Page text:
Global economic developments have been positive on balance. The biggest improvement has been in the manufacturing segment, where have moved into expansionary territory (above 50) for several major economies. The global manufacturing PMI has now been in expansion for a full quarter. Aside from Japan, global central bankers are looking to cut rates later this year.

 

We made no changes to our asset allocation positions this month. Earnings should support global equities, but potentially could weigh on already high valuations, underpinning our neutral stance within a multi-asset portfolio. We are neutral across the regions within global equities. Spreads are tight for high yield bonds, but they should outperform investment grade (IG) bonds as we expect improving growth momentum to benefit riskier bonds, likely via reduced default risk. The higher yield on these bonds also provides some cushion against a backup in rates. We are underweight IG bonds, inflation-protected bonds and cash. We continue to maintain benchmark exposure to alternative assets such as natural resources, real estate and infrastructure given their role in the portfolio as diversifiers.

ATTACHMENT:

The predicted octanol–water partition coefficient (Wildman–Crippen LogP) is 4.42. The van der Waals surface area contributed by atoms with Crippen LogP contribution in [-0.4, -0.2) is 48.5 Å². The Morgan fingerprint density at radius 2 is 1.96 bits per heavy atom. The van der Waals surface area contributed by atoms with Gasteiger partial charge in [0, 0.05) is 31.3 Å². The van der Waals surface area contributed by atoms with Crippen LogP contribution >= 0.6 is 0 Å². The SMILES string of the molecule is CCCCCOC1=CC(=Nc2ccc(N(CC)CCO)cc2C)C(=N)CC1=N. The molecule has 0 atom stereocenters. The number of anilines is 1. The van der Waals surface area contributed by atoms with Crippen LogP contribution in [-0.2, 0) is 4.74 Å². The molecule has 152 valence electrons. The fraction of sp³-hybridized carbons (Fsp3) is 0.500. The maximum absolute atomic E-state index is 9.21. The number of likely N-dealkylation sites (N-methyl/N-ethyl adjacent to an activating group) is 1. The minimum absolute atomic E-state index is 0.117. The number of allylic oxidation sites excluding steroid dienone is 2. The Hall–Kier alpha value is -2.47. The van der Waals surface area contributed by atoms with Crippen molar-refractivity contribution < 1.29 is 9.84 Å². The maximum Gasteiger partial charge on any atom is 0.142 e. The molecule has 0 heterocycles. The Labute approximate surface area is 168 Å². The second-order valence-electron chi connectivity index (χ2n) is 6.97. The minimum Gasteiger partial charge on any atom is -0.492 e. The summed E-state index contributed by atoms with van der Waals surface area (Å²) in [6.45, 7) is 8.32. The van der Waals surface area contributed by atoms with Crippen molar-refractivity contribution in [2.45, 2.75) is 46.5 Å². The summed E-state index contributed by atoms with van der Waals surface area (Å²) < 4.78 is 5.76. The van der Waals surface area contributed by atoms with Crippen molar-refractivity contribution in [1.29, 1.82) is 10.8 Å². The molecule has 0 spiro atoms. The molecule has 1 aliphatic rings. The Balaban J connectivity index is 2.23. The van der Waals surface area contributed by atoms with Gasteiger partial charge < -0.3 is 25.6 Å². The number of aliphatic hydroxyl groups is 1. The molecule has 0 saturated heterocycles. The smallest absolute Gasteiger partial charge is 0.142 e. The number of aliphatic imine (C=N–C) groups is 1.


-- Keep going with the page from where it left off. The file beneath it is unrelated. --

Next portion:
— Anwiti Bahuguna, Ph.D. – Chief Investment Officer, Global Asset Allocation 

Exhibit 1: TOPPING EXPECTATIONS

 

U.S. economic growth continues to surprise to the upside, but so has inflation with momentum trending upwards.

2024 consensus real g d p in u s 2.2, japan 0.7, europe 0.5, u k 0.3 and china 4.6

Source: Northern Trust Asset Management, Bloomberg. Left chart: Bloomberg consensus data. Consensus Gross Domestic Product (GDP) is the average level of the y/y change during the year (i.e., it uses 8 quarters of data). Data from 12/31/2022 through 4/15/2024. Core CPI data from 3/31/2019 through 3/31/2024. 

Interest Rates